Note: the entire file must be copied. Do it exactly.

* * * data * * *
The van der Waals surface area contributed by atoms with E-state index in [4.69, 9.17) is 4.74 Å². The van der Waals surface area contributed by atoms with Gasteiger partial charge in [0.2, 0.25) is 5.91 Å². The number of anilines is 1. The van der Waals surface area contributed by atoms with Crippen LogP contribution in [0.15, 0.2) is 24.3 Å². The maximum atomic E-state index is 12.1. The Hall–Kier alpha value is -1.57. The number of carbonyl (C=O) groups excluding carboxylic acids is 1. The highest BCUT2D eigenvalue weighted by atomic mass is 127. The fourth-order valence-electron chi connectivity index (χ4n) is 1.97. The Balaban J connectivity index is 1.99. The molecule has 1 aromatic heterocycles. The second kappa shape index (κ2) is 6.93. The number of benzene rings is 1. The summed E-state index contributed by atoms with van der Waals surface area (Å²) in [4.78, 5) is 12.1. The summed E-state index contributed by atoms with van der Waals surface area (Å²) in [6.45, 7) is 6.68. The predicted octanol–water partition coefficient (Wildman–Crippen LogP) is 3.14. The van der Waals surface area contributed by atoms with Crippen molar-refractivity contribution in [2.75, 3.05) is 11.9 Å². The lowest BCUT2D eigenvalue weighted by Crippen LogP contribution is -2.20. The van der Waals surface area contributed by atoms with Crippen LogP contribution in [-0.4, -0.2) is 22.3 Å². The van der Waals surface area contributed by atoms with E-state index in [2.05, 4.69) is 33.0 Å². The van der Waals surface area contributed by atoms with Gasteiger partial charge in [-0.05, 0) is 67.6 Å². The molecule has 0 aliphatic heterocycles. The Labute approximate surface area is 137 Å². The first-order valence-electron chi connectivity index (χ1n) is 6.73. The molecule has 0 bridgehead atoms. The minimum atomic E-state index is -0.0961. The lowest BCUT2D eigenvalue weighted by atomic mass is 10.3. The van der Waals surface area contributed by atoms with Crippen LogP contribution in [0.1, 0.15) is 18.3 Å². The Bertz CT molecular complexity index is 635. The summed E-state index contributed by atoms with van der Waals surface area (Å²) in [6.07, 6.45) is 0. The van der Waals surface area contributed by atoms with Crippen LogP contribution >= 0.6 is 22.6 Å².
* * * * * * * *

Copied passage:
The van der Waals surface area contributed by atoms with E-state index in [4.69, 9.17) is 4.74 Å². The van der Waals surface area contributed by atoms with Gasteiger partial charge in [0.2, 0.25) is 5.91 Å². The number of anilines is 1. The van der Waals surface area contributed by atoms with Crippen LogP contribution in [0.15, 0.2) is 24.3 Å². The maximum atomic E-state index is 12.1. The Hall–Kier alpha value is -1.57. The number of carbonyl (C=O) groups excluding carboxylic acids is 1. The highest BCUT2D eigenvalue weighted by atomic mass is 127. The fourth-order valence-electron chi connectivity index (χ4n) is 1.97. The Balaban J connectivity index is 1.99. The molecule has 1 aromatic heterocycles. The second kappa shape index (κ2) is 6.93. The number of benzene rings is 1. The summed E-state index contributed by atoms with van der Waals surface area (Å²) in [4.78, 5) is 12.1. The summed E-state index contributed by atoms with van der Waals surface area (Å²) in [6.45, 7) is 6.68. The predicted octanol–water partition coefficient (Wildman–Crippen LogP) is 3.14. The van der Waals surface area contributed by atoms with Crippen molar-refractivity contribution in [2.75, 3.05) is 11.9 Å². The lowest BCUT2D eigenvalue weighted by Crippen LogP contribution is -2.20. The van der Waals surface area contributed by atoms with Crippen LogP contribution in [-0.4, -0.2) is 22.3 Å². The van der Waals surface area contributed by atoms with E-state index in [2.05, 4.69) is 33.0 Å². The van der Waals surface area contributed by atoms with Gasteiger partial charge in [-0.05, 0) is 67.6 Å². The molecule has 0 aliphatic heterocycles. The Labute approximate surface area is 137 Å². The first-order valence-electron chi connectivity index (χ1n) is 6.73. The molecule has 0 bridgehead atoms. The minimum atomic E-state index is -0.0961. The lowest BCUT2D eigenvalue weighted by atomic mass is 10.3. The van der Waals surface area contributed by atoms with Crippen LogP contribution in [0.1, 0.15) is 18.3 Å². The Bertz CT molecular complexity index is 635. The summed E-state index contributed by atoms with van der Waals surface area (Å²) in [6.07, 6.45) is 0. The van der Waals surface area contributed by atoms with Crippen LogP contribution >= 0.6 is 22.6 Å².